As we reconstructed the whole incident the next day, the pieces began to make a little sense. On the whole, it remains a mystery of willful lack of understanding between cultures. Bill remembers nothing of this entire incident.
One pleasant evening in 1971, Bill and Ed, which are names that we will use for our Navigator and our Executive Officer, went ashore in Montego Bay, Jamaica for a nice dinner in a fancy hotel. After dinner, they retired to the bar for cognac and cigars. Ed later remembered that the guys sitting next to them had been saying something about "landing a half a ton on the Keys in my sailboat." Ed was the kind of guy who did not believe that anyone in the Navy ever experimented with illegal substances, and he did not believe that many other people in the U.S. had ever tried demon marijuana. Of course, he never grasped the context of the conversation that he overheard. He did notice that his second brandy "smelled funny," and he did not drink it. He did not mention this to Bill,however.
Bill had played tackle for the varsity team at Annapolis, and he was not at all known for sensitivity in his senses of smell or taste. Bill drank his second shot of brandy without hesitation. Had Bill been of normal size, he probably would have collapsed on the spot. He was apparently slipped a mickey.
I was the duty officer that night, and I was doing some departmental paperwork in the wardroom. After a while, the below-decks watchstander came up to me and suggested that I come look into what was happening.
Bill had returned to the boat, and seemed to be roaring drunk. We had never seen him drink much, but many of the crew did drink to excess, so we thought that this was just an unusual binge on Bill's part. He went to the crew's mess and he made himself a sandwich. At least, that seemed to be the theory. He took a loaf of bread that had been baked the night before, and he tried to slice it. He wound up reducing it to crumbs. He then took some unsliced bologna and he repeated the process of shredding it while attempting to slice it. He then did the same with the cheese. And with the tomato. He was waving the knife around wildly, and people were scattering. A raving, rampaging giant of a man, with a knife, who also happened to be a Lieutenant Commander, was more than they could deal with in the crew's mess.
Bill ate the pile of crumbs of bread, bologna, cheese, and tomato on his plate. Only a dozen pieces of china had been broken in the process. He threatened life or limb of several crewmen with the bread knife, laughing all the while. He demonstrated with pride his ability to kick the light bulb to pieces in the overhead light. He demonstrated it again. He went forward, and as he passed the below-decks watchstander in the control room, Bill signed up for a wake-up call. This was a standard thing to do, since we did not want eighty alarm clocks going off throughout the boat. He wrote down his wake-up instructions on the watchstander's clipboard. The next day, the scribbling did not look like any earthly language, but Bill had said that it was a wake-up call. After writing these hieroglyphics, he then folded the clipboard shut. The clipboard was a solid piece of aluminum. It was not designed to be folded, but that did not stop Bill. The machinist mates were able to use some tools to get it unfolded again.
Bill then went to the officers' head. Apparently, as he was sitting there, the small fan that was installed there was getting his knee cold. It always did that. Bill was unable to find the switch to turn it off, so he reached through the guard and he grabbed the fan blades, holding them until the fuse blew. In the process, he lost an eighth of an inch off the tips of all his fingers. There was blood everywhere. (Where were you when the blood hit the fan?)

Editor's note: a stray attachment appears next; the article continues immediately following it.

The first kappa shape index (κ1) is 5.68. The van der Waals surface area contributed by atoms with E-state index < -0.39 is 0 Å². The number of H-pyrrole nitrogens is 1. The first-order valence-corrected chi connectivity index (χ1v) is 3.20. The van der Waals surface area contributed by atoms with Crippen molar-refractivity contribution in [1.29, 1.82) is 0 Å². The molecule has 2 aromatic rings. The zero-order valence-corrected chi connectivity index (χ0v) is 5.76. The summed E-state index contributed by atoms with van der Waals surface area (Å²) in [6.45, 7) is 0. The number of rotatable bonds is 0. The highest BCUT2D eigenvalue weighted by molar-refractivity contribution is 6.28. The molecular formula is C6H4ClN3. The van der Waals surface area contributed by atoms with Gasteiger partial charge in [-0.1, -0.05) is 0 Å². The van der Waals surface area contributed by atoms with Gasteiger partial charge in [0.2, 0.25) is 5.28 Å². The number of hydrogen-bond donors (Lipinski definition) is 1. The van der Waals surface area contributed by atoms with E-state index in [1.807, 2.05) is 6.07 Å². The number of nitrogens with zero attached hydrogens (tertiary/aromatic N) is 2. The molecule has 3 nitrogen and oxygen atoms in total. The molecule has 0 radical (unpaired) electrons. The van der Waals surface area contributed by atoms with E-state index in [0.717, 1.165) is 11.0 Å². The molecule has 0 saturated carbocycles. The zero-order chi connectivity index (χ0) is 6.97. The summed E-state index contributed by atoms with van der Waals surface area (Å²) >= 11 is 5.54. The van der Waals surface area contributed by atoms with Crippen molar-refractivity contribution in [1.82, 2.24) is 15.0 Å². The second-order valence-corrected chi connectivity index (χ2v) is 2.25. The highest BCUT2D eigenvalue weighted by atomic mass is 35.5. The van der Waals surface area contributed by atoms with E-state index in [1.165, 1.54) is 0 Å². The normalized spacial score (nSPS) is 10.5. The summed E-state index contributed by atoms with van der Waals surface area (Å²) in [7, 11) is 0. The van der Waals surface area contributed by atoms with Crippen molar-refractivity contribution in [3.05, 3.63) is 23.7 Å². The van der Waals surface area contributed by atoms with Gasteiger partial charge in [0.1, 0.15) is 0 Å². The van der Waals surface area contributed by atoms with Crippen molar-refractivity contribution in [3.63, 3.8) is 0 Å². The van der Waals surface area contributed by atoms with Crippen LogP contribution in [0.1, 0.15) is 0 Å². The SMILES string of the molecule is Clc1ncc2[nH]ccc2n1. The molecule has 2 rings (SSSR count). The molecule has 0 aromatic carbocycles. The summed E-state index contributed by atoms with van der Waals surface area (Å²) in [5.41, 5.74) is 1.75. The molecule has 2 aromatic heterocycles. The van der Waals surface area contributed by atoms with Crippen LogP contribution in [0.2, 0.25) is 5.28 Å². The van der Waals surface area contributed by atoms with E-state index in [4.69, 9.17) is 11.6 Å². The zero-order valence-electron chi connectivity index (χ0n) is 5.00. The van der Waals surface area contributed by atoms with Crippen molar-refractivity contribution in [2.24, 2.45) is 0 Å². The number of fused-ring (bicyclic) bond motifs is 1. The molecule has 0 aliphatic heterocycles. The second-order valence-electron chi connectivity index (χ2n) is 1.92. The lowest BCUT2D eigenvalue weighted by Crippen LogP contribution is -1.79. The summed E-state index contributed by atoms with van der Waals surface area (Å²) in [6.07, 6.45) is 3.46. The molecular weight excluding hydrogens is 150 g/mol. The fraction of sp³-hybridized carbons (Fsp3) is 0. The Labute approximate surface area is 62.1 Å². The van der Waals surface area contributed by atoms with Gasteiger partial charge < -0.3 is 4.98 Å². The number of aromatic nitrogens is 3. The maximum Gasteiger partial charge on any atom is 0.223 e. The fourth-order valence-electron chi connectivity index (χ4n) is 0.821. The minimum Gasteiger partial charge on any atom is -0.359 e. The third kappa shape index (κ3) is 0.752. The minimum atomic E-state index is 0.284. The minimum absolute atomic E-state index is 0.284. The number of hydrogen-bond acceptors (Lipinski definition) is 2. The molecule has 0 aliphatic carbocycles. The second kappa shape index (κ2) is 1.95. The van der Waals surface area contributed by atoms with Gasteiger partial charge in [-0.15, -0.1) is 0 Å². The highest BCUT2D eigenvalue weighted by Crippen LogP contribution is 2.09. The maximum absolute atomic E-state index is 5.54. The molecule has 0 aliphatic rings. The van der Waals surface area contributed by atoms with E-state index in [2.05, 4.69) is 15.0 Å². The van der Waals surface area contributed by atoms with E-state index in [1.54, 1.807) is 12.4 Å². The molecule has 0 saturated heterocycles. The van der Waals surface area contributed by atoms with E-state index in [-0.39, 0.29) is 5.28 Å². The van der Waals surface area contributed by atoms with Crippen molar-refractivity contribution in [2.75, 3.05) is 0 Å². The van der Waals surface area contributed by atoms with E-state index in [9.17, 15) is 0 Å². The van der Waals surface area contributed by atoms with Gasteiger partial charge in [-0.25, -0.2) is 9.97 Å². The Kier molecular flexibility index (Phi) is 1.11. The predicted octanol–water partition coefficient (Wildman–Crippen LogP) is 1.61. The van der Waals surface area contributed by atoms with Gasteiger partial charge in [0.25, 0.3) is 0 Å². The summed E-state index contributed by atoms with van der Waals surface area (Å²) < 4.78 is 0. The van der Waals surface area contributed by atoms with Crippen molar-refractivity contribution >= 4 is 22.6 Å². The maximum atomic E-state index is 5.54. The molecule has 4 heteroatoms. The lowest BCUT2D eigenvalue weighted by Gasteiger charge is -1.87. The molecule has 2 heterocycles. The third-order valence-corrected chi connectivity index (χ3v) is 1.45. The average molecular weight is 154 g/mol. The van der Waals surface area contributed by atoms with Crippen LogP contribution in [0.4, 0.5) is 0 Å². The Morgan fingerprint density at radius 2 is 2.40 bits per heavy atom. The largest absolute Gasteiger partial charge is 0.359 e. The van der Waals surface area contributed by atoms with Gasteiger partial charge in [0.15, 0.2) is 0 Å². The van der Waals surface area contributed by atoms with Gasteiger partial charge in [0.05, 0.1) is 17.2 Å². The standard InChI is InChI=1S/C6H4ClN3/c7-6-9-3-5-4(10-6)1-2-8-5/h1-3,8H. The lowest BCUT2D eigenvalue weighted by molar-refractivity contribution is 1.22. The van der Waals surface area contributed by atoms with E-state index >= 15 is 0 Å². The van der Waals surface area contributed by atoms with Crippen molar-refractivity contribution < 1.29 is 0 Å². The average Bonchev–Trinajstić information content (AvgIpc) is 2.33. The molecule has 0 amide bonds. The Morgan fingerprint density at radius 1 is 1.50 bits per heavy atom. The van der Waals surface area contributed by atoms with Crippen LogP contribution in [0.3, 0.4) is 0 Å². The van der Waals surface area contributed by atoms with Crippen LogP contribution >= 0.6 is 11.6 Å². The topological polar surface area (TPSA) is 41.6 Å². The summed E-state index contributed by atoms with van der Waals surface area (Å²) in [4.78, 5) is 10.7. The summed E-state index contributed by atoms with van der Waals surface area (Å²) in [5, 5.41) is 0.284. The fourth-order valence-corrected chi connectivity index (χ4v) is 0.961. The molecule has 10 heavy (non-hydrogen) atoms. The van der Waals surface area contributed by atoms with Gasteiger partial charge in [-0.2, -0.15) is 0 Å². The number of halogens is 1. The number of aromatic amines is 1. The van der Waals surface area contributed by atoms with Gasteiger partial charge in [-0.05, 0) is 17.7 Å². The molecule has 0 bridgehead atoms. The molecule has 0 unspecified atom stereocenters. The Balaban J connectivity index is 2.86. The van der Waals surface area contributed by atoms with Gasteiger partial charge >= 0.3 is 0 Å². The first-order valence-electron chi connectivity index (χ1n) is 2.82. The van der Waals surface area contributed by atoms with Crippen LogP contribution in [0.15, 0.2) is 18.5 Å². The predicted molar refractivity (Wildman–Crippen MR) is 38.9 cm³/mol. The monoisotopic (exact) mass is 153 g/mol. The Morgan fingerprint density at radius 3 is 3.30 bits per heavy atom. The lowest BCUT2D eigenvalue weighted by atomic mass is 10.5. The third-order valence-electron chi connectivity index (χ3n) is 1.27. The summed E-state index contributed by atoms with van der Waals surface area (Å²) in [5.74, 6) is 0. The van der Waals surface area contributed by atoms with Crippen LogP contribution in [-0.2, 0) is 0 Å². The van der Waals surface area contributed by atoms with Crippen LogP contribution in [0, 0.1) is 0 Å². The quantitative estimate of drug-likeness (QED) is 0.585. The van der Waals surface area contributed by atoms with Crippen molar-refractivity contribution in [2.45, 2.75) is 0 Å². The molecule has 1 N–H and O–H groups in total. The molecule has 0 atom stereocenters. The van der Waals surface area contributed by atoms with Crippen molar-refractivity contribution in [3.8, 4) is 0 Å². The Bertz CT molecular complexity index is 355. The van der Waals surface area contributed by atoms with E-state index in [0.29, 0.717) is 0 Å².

I was wondering what kind of restraints we would need for this guy. I was wondering if we would need some kind of weapon to put him down. I thought that perhaps I, a Lieutenant (Junior Grade), would need to authorize the use of force and physical restraints to discipline a Lieutenant Commander.
Just then Sam and Don got back to the boat. Sam was a reserve officer that Bill could not stand. Sam was too "artsy-craftsy" for Bill's taste. They tolerated each other when sober, but this time Bill picked up Sam and started trying to break his neck against the door frame. I quickly looked for something to hit Bill in the head with. I was trying to get the cast iron grill loose in the pantry. Don saved the day.
Don was an old (36?, 37?) warrant officer who had seen all the bar fights in the Navy. He turned to Bill and said, "Cuz, he's not the one who did it. The one who did it is hiding at the foot of your bunk."
Don called everyone Cuz. Short for Cousin. Don was the most likable person that I met in the Navy, but I don't think he ever knew anyone's name. To Don, everyone was either Cuz or Cap'n.
Bill put Sam down, and got down on his hands and knees to look at the foot of his bunk. The bottom bunk on a submarine is quite low to the deck. As soon as Bill's head hit the mattress, as he was looking for some hypothetical transgressor, Bill passed out. Actually, at some level, he had passed out a couple of hours earlier, but this time his body caught up with his consciousness. He slept for the rest of the night with his head on his mattress, and with his body stretched out across the stateroom, across the passageway, and into the wardroom. We just stepped over him for the rest of the night. He was blocking the only passageway on the submarine.
Our Chief Hospital Corpsman ran some primitive neurological tests on Sam, and checked via radio with the nearest U.S. Naval Hospital, and decided that Sam's neck was not broken, after all.
The next day, Bill denied responsibility for everything, griped about the bed sheets being clotted to all his fingertips, and plotted the course back to Cuba.